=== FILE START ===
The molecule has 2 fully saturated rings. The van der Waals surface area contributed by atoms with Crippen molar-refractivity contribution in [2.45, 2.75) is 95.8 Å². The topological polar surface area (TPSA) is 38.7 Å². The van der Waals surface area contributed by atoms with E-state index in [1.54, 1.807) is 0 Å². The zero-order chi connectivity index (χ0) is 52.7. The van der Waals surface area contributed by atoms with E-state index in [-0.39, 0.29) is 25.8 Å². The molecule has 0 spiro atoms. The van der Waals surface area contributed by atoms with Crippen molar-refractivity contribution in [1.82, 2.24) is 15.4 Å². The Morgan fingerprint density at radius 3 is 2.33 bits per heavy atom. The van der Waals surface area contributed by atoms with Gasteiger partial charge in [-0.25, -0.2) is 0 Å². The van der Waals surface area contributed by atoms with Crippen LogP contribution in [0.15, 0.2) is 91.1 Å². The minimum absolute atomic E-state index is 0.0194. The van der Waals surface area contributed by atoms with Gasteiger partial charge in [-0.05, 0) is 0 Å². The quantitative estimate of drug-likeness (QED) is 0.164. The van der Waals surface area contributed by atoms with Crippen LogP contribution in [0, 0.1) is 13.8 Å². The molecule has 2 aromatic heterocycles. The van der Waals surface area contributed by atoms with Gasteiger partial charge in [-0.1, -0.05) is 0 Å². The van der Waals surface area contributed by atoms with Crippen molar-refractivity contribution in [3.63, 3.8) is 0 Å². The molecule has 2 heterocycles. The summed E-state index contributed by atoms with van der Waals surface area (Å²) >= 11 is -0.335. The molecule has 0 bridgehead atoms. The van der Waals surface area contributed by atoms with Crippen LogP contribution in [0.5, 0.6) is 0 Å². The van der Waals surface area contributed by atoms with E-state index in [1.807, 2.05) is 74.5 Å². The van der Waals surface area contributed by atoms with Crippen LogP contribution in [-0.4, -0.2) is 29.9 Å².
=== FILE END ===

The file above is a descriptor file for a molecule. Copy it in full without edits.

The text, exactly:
The molecule has 2 fully saturated rings. The van der Waals surface area contributed by atoms with Crippen molar-refractivity contribution in [2.45, 2.75) is 95.8 Å². The topological polar surface area (TPSA) is 38.7 Å². The van der Waals surface area contributed by atoms with E-state index in [1.54, 1.807) is 0 Å². The zero-order chi connectivity index (χ0) is 52.7. The van der Waals surface area contributed by atoms with E-state index in [-0.39, 0.29) is 25.8 Å². The molecule has 0 spiro atoms. The van der Waals surface area contributed by atoms with Crippen molar-refractivity contribution in [1.82, 2.24) is 15.4 Å². The Morgan fingerprint density at radius 3 is 2.33 bits per heavy atom. The van der Waals surface area contributed by atoms with Gasteiger partial charge in [-0.25, -0.2) is 0 Å². The van der Waals surface area contributed by atoms with Crippen LogP contribution in [0.15, 0.2) is 91.1 Å². The minimum absolute atomic E-state index is 0.0194. The van der Waals surface area contributed by atoms with Gasteiger partial charge in [-0.05, 0) is 0 Å². The quantitative estimate of drug-likeness (QED) is 0.164. The van der Waals surface area contributed by atoms with Crippen LogP contribution in [0, 0.1) is 13.8 Å². The molecule has 2 aromatic heterocycles. The van der Waals surface area contributed by atoms with Gasteiger partial charge in [-0.1, -0.05) is 0 Å². The van der Waals surface area contributed by atoms with Crippen molar-refractivity contribution in [3.63, 3.8) is 0 Å². The molecule has 2 heterocycles. The summed E-state index contributed by atoms with van der Waals surface area (Å²) >= 11 is -0.335. The molecule has 0 bridgehead atoms. The van der Waals surface area contributed by atoms with Crippen LogP contribution in [0.5, 0.6) is 0 Å². The van der Waals surface area contributed by atoms with E-state index in [1.807, 2.05) is 74.5 Å². The van der Waals surface area contributed by atoms with Crippen LogP contribution in [-0.4, -0.2) is 29.9 Å².